Leaf of the Tree

Finding the Divine in the Details


4 Comments

Biding at the center of the circle

41954803_268368097338950_1952111091853033472_n

Photo: Nelson Ashberger

A friend described the rapid, often overnight changes appearing in the garden he and his wife have tended so carefully. Just days ago, there was limitless, burgeoning life in summer’s relentless sun and heat and rainfall.

Then, like a puff of breath on a dandelion gone to seed, it is spent and gone; fading away, or into decay.

In New England especially, these changes arrive as abruptly as the night chill that turns the leaves from green to scarlet.

“Stay at the center of the circle, and let all things take their course,” urges the Tao Te Ching.

Out at the sharp edges of the periphery, our very human selves can feel small and overcome, overwhelmed, in the inevitable enormity of change. The mind, confounded, struggles for purchase it can’t find.

37733340_688843094781431_4231203623113064448_n

Photo: Nancy Vincent Zinke

It’s then that a way is opened through which feelings, those unexpected guests left waiting so long in a side room, can emerge.

Autumn, in particular, with its cycles of death and harvest, seems well-suited for inviting forth the grief and pain that so much effort has tried so long to avoid, or contain.

Those seeds of unclaimed treasure found only in a heart broken open.

The center of the circle, that trustworthy core, can hold these, and us, as it holds all, and remind of what Rumi saw with such kind wisdom:

35522787_656520498013691_2584923167994675200_n

Photo: Nancy Vincent Zinke

Today, like every other day, we wake up empty
and scared.

Don’t open the door to the study
and begin reading. Take down a musical instrument.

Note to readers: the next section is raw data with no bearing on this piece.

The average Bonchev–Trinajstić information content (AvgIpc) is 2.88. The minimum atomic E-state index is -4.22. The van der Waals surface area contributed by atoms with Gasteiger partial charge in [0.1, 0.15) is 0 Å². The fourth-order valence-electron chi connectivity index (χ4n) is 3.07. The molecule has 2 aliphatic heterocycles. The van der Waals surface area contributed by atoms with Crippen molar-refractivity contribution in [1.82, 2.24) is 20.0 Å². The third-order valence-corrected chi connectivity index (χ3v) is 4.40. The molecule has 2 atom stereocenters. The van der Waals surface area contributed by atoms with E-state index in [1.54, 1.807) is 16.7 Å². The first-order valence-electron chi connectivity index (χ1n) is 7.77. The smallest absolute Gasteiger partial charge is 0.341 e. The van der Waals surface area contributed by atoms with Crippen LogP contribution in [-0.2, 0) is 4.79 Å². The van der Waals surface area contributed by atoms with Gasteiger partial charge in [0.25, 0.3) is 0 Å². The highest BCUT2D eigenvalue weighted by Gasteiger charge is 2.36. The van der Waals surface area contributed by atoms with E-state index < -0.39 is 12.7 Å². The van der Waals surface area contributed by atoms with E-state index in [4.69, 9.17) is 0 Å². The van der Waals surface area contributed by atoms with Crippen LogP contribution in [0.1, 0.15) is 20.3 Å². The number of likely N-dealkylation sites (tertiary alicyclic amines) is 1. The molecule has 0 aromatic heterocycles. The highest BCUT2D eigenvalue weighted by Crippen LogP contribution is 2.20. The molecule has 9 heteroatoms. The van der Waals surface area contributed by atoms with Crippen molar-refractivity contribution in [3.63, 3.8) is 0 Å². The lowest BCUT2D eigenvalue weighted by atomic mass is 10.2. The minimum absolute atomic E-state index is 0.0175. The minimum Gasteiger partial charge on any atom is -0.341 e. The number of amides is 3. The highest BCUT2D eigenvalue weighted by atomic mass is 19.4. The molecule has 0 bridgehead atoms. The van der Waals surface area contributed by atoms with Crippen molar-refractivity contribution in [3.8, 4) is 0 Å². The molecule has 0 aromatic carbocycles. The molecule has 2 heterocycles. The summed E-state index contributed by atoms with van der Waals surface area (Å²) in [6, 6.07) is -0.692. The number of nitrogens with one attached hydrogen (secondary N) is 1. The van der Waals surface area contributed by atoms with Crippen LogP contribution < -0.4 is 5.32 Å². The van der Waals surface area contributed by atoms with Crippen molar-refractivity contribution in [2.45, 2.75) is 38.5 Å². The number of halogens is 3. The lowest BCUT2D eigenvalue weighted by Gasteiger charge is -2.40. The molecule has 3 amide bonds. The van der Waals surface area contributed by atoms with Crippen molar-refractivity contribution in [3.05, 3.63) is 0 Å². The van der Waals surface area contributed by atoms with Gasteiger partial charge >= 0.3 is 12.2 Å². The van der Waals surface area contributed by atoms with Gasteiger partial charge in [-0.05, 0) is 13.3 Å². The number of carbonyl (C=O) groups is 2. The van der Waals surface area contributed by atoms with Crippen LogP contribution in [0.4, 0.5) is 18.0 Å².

Let the beauty we love be what we do. 
There are hundreds of ways to kneel and kiss the earth.

What is the beauty we love?

What are those hundreds of ways?

Advertisements


3 Comments

What few put into practice

5x7pondforphyllis

“Pond”, Lauren Chuslo-Shur

Sometimes, things I stumble across just seem to dance together.
Maybe this is the way Universal Divine Mind waves at me.

This time, the partners are a poem from my friend Ronnie Tomanio,
and long-enduring wisdom from Lao Tzu:

MorrellFalls2

“Morrell Falls 2”, Judy Hughey Wright

The supreme good is like water,
which nourishes all things without trying to.
~
Nothing in the world
is as soft and yielding as water.
Yet for dissolving the hard and inflexible,
nothing can surpass it.
The soft overcomes the hard;
the gentle overcomes the rigid.
Everyone knows this is true,
but few can put it into practice.
~
Whoever is soft and yielding
is a disciple of life.

~ Lao Tzu, Tao Te Ching

The Practical Moon

by Ronnie Tomanio

sunburstlr

“Sunburst”, Lauren Chuslo-Shur

When was that moment?
The cucumber becoming a pickle moment
When I became … dare I say it out loud …
Practical
The moment when dancing clouds became water vapor
When the heart sun within
Became burning hydrogen without
No longer just two friends
Playing peek-a-boo
I see you
In the sky of blue
All day long

makehaymoonshineslr

“Make Hay While the Moon Shines”, Lauren Chuslo-Shur

Until the practical moon
That battered, solemn head
Says bedtime
I obey
But I can still dream
Of endless ascendant mornings.


6 Comments

Waiting till the mud settles

NAcloudwaterIMG_3135

Gleanings here and there:

When the urgent crowds out the important, people urgently accomplish nothing of value.
~ Orrin Woodward

We have multiplied our possessions, but reduced our values.

~ Dr. Bob Moorehead Iceland 004

Do you have the patience to wait

till your mud settles and the water is clear?

Can you remain unmoving

till the right action arises by itself?

~Tao Te Ching